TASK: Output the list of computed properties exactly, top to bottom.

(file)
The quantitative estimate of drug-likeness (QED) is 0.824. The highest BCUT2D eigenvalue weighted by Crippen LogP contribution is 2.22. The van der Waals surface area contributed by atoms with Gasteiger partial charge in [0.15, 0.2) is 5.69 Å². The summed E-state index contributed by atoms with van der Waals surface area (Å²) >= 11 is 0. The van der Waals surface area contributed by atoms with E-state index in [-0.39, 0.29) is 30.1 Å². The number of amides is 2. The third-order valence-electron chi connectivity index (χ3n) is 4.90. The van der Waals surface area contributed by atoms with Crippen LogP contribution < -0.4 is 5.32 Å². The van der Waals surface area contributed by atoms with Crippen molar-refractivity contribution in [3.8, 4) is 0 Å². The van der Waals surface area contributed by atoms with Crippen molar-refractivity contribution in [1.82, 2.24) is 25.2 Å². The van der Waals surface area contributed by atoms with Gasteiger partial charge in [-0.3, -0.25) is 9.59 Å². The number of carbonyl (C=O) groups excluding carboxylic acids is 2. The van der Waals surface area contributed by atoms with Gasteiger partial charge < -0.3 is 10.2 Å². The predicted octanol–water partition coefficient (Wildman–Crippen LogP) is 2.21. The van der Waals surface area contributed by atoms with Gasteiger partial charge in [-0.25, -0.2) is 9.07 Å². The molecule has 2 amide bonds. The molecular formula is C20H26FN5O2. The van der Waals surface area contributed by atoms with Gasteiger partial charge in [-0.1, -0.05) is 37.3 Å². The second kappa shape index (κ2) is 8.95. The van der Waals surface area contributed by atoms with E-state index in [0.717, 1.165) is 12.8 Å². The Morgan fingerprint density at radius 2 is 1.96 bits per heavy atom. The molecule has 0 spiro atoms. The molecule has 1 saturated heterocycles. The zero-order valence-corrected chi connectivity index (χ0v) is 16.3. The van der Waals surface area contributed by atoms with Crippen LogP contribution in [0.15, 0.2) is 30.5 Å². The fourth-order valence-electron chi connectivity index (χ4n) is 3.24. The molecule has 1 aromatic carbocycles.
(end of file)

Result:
The quantitative estimate of drug-likeness (QED) is 0.824. The highest BCUT2D eigenvalue weighted by Crippen LogP contribution is 2.22. The van der Waals surface area contributed by atoms with Gasteiger partial charge in [0.15, 0.2) is 5.69 Å². The summed E-state index contributed by atoms with van der Waals surface area (Å²) >= 11 is 0. The van der Waals surface area contributed by atoms with E-state index in [-0.39, 0.29) is 30.1 Å². The number of amides is 2. The third-order valence-electron chi connectivity index (χ3n) is 4.90. The van der Waals surface area contributed by atoms with Crippen LogP contribution < -0.4 is 5.32 Å². The van der Waals surface area contributed by atoms with Crippen molar-refractivity contribution in [3.8, 4) is 0 Å². The van der Waals surface area contributed by atoms with Crippen molar-refractivity contribution in [1.82, 2.24) is 25.2 Å². The van der Waals surface area contributed by atoms with Gasteiger partial charge in [-0.3, -0.25) is 9.59 Å². The number of carbonyl (C=O) groups excluding carboxylic acids is 2. The van der Waals surface area contributed by atoms with Gasteiger partial charge < -0.3 is 10.2 Å². The predicted octanol–water partition coefficient (Wildman–Crippen LogP) is 2.21. The van der Waals surface area contributed by atoms with Gasteiger partial charge in [-0.25, -0.2) is 9.07 Å². The molecule has 2 amide bonds. The molecular formula is C20H26FN5O2. The van der Waals surface area contributed by atoms with Gasteiger partial charge in [-0.1, -0.05) is 37.3 Å². The second kappa shape index (κ2) is 8.95. The van der Waals surface area contributed by atoms with E-state index in [0.717, 1.165) is 12.8 Å². The Morgan fingerprint density at radius 2 is 1.96 bits per heavy atom. The molecule has 0 spiro atoms. The molecule has 1 saturated heterocycles. The zero-order valence-corrected chi connectivity index (χ0v) is 16.3. The van der Waals surface area contributed by atoms with Crippen LogP contribution in [0.15, 0.2) is 30.5 Å². The fourth-order valence-electron chi connectivity index (χ4n) is 3.24. The molecule has 1 aromatic carbocycles.